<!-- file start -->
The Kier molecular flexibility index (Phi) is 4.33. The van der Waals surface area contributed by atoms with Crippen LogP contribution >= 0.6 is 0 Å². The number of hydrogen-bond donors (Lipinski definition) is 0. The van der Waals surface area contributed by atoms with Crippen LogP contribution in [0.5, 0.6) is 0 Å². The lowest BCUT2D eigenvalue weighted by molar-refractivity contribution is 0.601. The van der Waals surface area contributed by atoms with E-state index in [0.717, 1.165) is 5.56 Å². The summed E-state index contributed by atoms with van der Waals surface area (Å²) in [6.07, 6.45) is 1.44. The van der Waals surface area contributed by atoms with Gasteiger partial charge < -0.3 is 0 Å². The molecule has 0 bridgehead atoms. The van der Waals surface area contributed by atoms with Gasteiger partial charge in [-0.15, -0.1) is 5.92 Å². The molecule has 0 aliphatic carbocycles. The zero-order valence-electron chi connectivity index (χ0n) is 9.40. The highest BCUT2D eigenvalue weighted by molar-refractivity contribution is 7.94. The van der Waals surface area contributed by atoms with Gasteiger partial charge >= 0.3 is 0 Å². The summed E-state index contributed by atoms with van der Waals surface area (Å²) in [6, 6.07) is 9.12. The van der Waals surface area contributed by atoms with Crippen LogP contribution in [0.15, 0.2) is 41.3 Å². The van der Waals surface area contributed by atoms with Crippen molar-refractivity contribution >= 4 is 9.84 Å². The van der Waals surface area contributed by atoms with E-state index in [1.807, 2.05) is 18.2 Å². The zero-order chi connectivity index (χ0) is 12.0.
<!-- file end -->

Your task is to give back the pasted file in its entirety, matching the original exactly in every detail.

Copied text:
The Kier molecular flexibility index (Phi) is 4.33. The van der Waals surface area contributed by atoms with Crippen LogP contribution >= 0.6 is 0 Å². The number of hydrogen-bond donors (Lipinski definition) is 0. The van der Waals surface area contributed by atoms with Crippen LogP contribution in [0.5, 0.6) is 0 Å². The lowest BCUT2D eigenvalue weighted by molar-refractivity contribution is 0.601. The van der Waals surface area contributed by atoms with E-state index in [0.717, 1.165) is 5.56 Å². The summed E-state index contributed by atoms with van der Waals surface area (Å²) in [6.07, 6.45) is 1.44. The van der Waals surface area contributed by atoms with Gasteiger partial charge < -0.3 is 0 Å². The molecule has 0 bridgehead atoms. The van der Waals surface area contributed by atoms with Gasteiger partial charge in [-0.15, -0.1) is 5.92 Å². The molecule has 0 aliphatic carbocycles. The zero-order valence-electron chi connectivity index (χ0n) is 9.40. The highest BCUT2D eigenvalue weighted by molar-refractivity contribution is 7.94. The van der Waals surface area contributed by atoms with Gasteiger partial charge >= 0.3 is 0 Å². The summed E-state index contributed by atoms with van der Waals surface area (Å²) in [6, 6.07) is 9.12. The van der Waals surface area contributed by atoms with Crippen LogP contribution in [0.15, 0.2) is 41.3 Å². The van der Waals surface area contributed by atoms with Crippen molar-refractivity contribution >= 4 is 9.84 Å². The van der Waals surface area contributed by atoms with E-state index in [1.807, 2.05) is 18.2 Å². The zero-order chi connectivity index (χ0) is 12.0.